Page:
FR2797761A1 Title not available
WO1998011846A1Sep 18, 1997Mar 26, 1998Micro Therapeutics IncIntracranial stent and method of use
WO2000018330A1Sep 30, 1999Apr 6, 2000Impra IncDelivery mechanism for implantable stent
WO2002087470A1Apr 29, 2002Nov 7, 2002Angiomed AgSelf-expanding stent delivery device
Non-Patent Citations
Reference
1European Search Report EP 02 25 7071 dated Dec. 8, 2003 with Annex to the European Search Report.
Referenced by
Citing PatentFiling datePublication dateApplicantTitle
US7381216 *Apr 8, 2004Jun 3, 2008Cordi CorporationMethod for locking handle deployment mechanism with medical device
US7550001 *Apr 29, 2002Jun 23, 2009C. R. Bard, Inc.Stent delivery device and method for stent delivery
US7758625 *Sep 12, 2003Jul 20, 2010Abbott Vascular Solutions Inc.Delivery system for medical devices
US7766952 *Jun 6, 2006Aug 3, 2010Salviac LimitedDeployment system for a medical device
US7780717 *Apr 26, 2007Aug 24, 2010Med Institute, Inc.Rotary handle for controlled sequential deployment device
US7892282Apr 8, 2005Feb 22, 2011Abbott Medical Optics Inc.Methods and apparatus for inserting an intraocular lens into an eye
US7892283Apr 8, 2005Feb 22, 2011Abbott Medical Optics Inc.Methods and apparatus for inserting an intraocular lens into an eye
US7935141 *Aug 16, 2006May 3, 2011C. R. Bard, Inc.Variable speed stent delivery system
US7967829Jun 23, 2004Jun 28, 2011Boston Scientific Scimed, Inc.Medical device delivery system
US7976574Aug 8, 2008Jul 12, 2011Advanced Cardiovascular Systems, Inc.Delivery system with variable delivery rate for deploying a medical device
US7993384Sep 22, 2004Aug 9, 2011Abbott Cardiovascular Systems Inc.Delivery system for medical devices
US8038707May 13, 2009Oct 18, 2011C.R. Bard, Inc.Helical stent having improved flexibility and expandability
US8070694 *Jul 14, 2008Dec 6, 2011Medtronic Vascular, Inc.Fiber based medical devices and aspiration catheters
US8328865Feb 7, 2008Dec 11, 2012C. R. Bard, Inc.Highly flexible stent and method of manufacture
US8333799Feb 7, 2008Dec 18, 2012C. R. Bard, Inc.Highly flexible stent and method of manufacture
US8439934Aug 5, 2009May 14, 2013Merit Medical Systems, Inc.Medical delivery device with a protective member
US8452421Jul 8, 2010May 28, 2013Advanced Bionics, LlcLead insertion tools
US8512391Mar 8, 2005Aug 20, 2013C. R. Bard, Inc.Helical stent having struts in a transition zone that progressively increase in length
US8523933May 9, 2012Sep 3, 2013Cook Medical Technologies LlcRotation operated delivery device
US8535366Jan 7, 2005Sep 17, 2013Merit Medical Systems, Inc.Implantable device delivery system handle and method of use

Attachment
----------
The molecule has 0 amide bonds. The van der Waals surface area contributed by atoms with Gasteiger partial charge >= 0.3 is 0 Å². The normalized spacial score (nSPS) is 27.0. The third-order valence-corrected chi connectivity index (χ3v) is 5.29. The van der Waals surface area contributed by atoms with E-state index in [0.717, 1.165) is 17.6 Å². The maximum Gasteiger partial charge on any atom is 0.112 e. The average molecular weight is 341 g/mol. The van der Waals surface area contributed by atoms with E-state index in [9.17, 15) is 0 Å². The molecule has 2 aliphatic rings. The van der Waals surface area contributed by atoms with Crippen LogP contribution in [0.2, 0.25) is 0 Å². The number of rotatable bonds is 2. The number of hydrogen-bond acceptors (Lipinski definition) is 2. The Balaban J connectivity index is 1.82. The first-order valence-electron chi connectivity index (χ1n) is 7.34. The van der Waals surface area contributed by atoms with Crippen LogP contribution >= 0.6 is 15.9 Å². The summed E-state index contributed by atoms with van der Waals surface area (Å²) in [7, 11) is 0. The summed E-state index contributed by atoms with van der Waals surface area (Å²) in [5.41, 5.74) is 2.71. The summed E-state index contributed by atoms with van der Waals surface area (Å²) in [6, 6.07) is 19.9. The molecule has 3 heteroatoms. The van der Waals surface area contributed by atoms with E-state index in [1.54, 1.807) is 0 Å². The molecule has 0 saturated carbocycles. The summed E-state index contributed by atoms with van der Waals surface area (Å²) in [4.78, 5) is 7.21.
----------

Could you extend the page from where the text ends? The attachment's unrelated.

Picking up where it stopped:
US8617236 *Nov 2, 2011Dec 31, 2013Sadra Medical, Inc.Medical devices and delivery systems for delivering medical devices
US8647379Jan 3, 2011Feb 11, 2014C. R. Bard, Inc.Stent with a bio-resorbable connector
US8657876Feb 7, 2011Feb 25, 2014Abbott Medical Optics, Inc.Methods and apparatus for inserting an intraocular lens into an eye
US8753352Jun 25, 2010Jun 17, 2014Advanced Bionics AgTools, systems, and methods for inserting a pre-curved electrode array portion of a lead into a bodily orifice
US8753353Jun 25, 2010Jun 17, 2014Advanced Bionics AgTools, systems, and methods for inserting an electrode array portion of a lead into a bodily orifice
US8774944Jun 25, 2010Jul 8, 2014Advanced Bionics AgTools, systems, and methods for inserting an electrode array portion of a lead into a bodily orifice
US8778006Apr 27, 2009Jul 15, 2014Biotronik Vi Patent AgDelivery system having a release mechanism for releasing an object carried by a catheter as well as a release mechanism of a delivery system
US8858610Jan 18, 2010Oct 14, 2014W. L. Gore & Associates, Inc.Forced deployment sequence
US8876807May 31, 2013Nov 4, 2014W. L. Gore & Associates, Inc.Forced deployment sequence
US8926683Dec 7, 2011Jan 6, 2015Merit Medical Systems, Inc.Stent delivery systems and methods
US8932342Jul 27, 2011Jan 13, 2015Cook Medical Technologies LlcControlled release and recapture prosthetic deployment device
US8956389Jul 7, 2009Feb 17, 2015W. L. Gore & Associates, Inc.Sealing device and delivery system
US8968380Oct 6, 2010Mar 3, 2015Cook Medical Technologies LlcDeployment handle for an introducer
US8986360May 12, 2006Mar 24, 2015Merit Medical Systems, Inc.Delivery device with shortened inner tube and associated method
US20100030255 *Jun 30, 2009Feb 4, 2010Humberto BerraAbdominal aortic aneurysms: systems and methods of use
US20110264191 *Apr 21, 2011Oct 27, 2011Medtronic, Inc.Delivery Systems and Methods of Implantation for Prosthetic Heart Valves
US20120046740 *Nov 2, 2011Feb 23, 2012Sadra Medical, Inc.Medical devices and delivery systems for delivering medical devices
US20130253423 *Nov 14, 2011Sep 26, 2013Taewoong Medical Co., Ltd.Catheter operating structure
DE102006054250A1 *Nov 17, 2006May 21, 2008Biotronik Vi Patent AgHandling device for a medical catheter has an outer sleeve and an inner element sliding in the outer sleeve to protrude from the outer sleeve at the catheter's proximal end
DE102008021060A1Apr 26, 2008Oct 29, 2009Biotronik Vi Patent AgEinführvorrichtung mit einer Freisetzeinrichtung zur Freisetzung eines von einem Katheter getragenen Gegenstandes sowie Freisetzeinrichtung einer Einführvorrichtung
EP2111826A1Mar 26, 2009Oct 28, 2009Biotronik VI Patent AGInsertion device with a release device for releasing an object held by a catheter and release device of an insertion device
Classifications
U.S. Classification606/108, 623/1.11
International ClassificationA61B17/00, A61F2/82, A61F2/06, A61F2/84
Cooperative ClassificationA61M2025/09116, A61F2002/9517, A61F2/95
European ClassificationA61F2/95
Legal Events
DateCodeEventDescription
Sep 11, 2002ASAssignment
Owner name: CORDIS CORPORATION, FLORIDA
Free format text: ASSIGNMENT OF ASSIGNORS INTEREST;ASSIGNORS:BUZZARD, JON;FELLER, FREDERICK III;REEL/FRAME:013278/0852;SIGNING DATES FROM 20020802 TO 20020805
Owner name: CORDIS CORPORATION 14201 NW 60TH AVENUEMIAMI LAKES
Free format text: ASSIGNMENT OF ASSIGNORS INTEREST;ASSIGNORS:BUZZARD, JON /AR;REEL/FRAME:013278/0852;SIGNING DATES FROM 20020802 TO 20020805
Sep 11, 2008FPAYFee payment
Year of fee payment: 4
Aug 15, 2012FPAYFee payment
Year of fee payment: 8